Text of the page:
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Campfire cookout: more than s’mores

Whether you’re roughing it in a tent, or have the luxury of an RV or cottage, camping is a great way to escape the bustle of city life and chill with friends and family. Hanging out on the boat and fishing from the dock were two of my favourite things to do while camping as a kid. Now, I’m all about sitting by a crackling fire and cooking up a hearty meal for the masses.

When we think of campfire cookouts, we’re often drawn to images of hotdogs on a stick and s’mores. And while those are great and easy meals, there are so many more options out there to explore.

Cast Iron

Cost effective and built to last a lifetime, cast iron pans offer versatility to your campfire cooking. For breakfast, toss onions, par-cooked potatoes – par-cooking is a technique to partially cook food to be finished later – and peppers into the hot pan and cook until softened, then crack a few eggs on top.

Campfire sandwiches, such as Philly cheesesteaks, hit the spot for lunch or dinner. Sauté onions and peppers in the pan first. Then, using small dinner rolls, layer shaved roast beef, cheese and the sautéed peppers and onions on the buns. Place the full buns in the pan and heat until all the cheese has melted and is warm throughout.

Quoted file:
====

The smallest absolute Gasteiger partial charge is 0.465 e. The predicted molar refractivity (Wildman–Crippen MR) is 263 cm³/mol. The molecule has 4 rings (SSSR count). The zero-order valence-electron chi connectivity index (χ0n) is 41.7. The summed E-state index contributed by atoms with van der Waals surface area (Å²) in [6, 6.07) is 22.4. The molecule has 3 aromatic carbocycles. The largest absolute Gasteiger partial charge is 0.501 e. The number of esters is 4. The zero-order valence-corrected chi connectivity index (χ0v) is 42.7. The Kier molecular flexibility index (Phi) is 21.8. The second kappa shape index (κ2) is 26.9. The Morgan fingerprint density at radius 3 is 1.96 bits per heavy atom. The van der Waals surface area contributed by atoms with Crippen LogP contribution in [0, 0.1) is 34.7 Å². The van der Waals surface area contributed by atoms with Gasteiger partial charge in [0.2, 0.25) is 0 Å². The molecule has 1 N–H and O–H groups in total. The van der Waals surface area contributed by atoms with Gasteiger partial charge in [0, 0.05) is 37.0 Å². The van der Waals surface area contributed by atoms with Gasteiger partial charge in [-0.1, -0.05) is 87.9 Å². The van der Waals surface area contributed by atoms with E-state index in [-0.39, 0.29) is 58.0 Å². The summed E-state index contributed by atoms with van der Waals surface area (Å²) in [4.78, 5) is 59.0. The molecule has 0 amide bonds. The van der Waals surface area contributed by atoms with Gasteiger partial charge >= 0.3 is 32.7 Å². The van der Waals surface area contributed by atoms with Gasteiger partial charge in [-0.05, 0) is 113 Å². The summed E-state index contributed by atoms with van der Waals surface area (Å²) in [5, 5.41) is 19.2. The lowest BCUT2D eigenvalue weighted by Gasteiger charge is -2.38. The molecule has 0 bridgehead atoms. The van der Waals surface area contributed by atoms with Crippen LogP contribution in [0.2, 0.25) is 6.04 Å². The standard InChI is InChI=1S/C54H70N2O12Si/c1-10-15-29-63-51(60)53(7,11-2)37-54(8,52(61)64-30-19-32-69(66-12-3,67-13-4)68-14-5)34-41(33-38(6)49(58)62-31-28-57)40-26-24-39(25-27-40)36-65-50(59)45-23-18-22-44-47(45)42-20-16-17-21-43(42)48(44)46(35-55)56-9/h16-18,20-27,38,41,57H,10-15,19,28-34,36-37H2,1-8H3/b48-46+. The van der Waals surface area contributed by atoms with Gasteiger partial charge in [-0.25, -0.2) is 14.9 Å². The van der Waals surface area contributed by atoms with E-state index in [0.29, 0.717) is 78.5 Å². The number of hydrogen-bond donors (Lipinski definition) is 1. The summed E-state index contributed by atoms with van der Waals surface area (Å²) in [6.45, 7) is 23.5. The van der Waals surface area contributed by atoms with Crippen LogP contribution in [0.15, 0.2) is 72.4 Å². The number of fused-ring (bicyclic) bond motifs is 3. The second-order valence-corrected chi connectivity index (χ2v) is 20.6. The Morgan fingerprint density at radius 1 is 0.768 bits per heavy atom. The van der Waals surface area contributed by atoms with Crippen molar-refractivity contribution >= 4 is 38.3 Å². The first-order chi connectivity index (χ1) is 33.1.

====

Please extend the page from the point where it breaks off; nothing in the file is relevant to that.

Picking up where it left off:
For dessert, make a campfire cobbler using canned pie filling, such as cherry or apple, a boxed cake mix and water.

Aluminum Foil

You can cook virtually everything in a foil packet. Campfire french toast will please the kids and couldn’t be easier to make for breakfast. Wrap a loaf of sliced bread with parchment, then foil. Pour in whisked eggs, and it’s done in about 40 minutes. Serve with berries and syrup.

For lunch or dinner, try a sliced chicken breast, a mix of peppers and onions and some taco seasoning for killer fajitas. Don’t forget your veggies. Load a foil packet full of corn, peppers, onions, potatoes and your favourite sausage. Your dinner is done once the veggies have softened but remain crisp.

Serve your veggies with bannock cooked on a stick. Make fondue in a foil packet for dipping the bannock or sprinkle the dough with everything bagel seasoning – a spice blend including sesame seeds, poppy seeds, onion flakes, garlic powder and salt.

Pie Iron

Pie irons are perfect for handheld or small-batch meals. Breakfast is a breeze when you load the iron with shredded hash browns, cheese and an egg.

Craving pizza for lunch or dinner? Use store-bought crescent dough and make calzones packed full with your favourite toppings.

For dessert, impress your camping crew with cherry cheesecake hand pies. Use store-bought crescent dough, or two pieces of sliced bread, and fill the pie iron with cherry pie filling and a few dollops of cream cheese.

Campfire cooking is more than hotdogs on a stick and burnt marshmallows. You can still prepare impressive meals over an open fire with the right tools and a little creativity.

Nicole Harling is a cookbook addict, cooking school instructor, travel junkie and lover of all things sweet. Discover her food journey on Culinary Cool.

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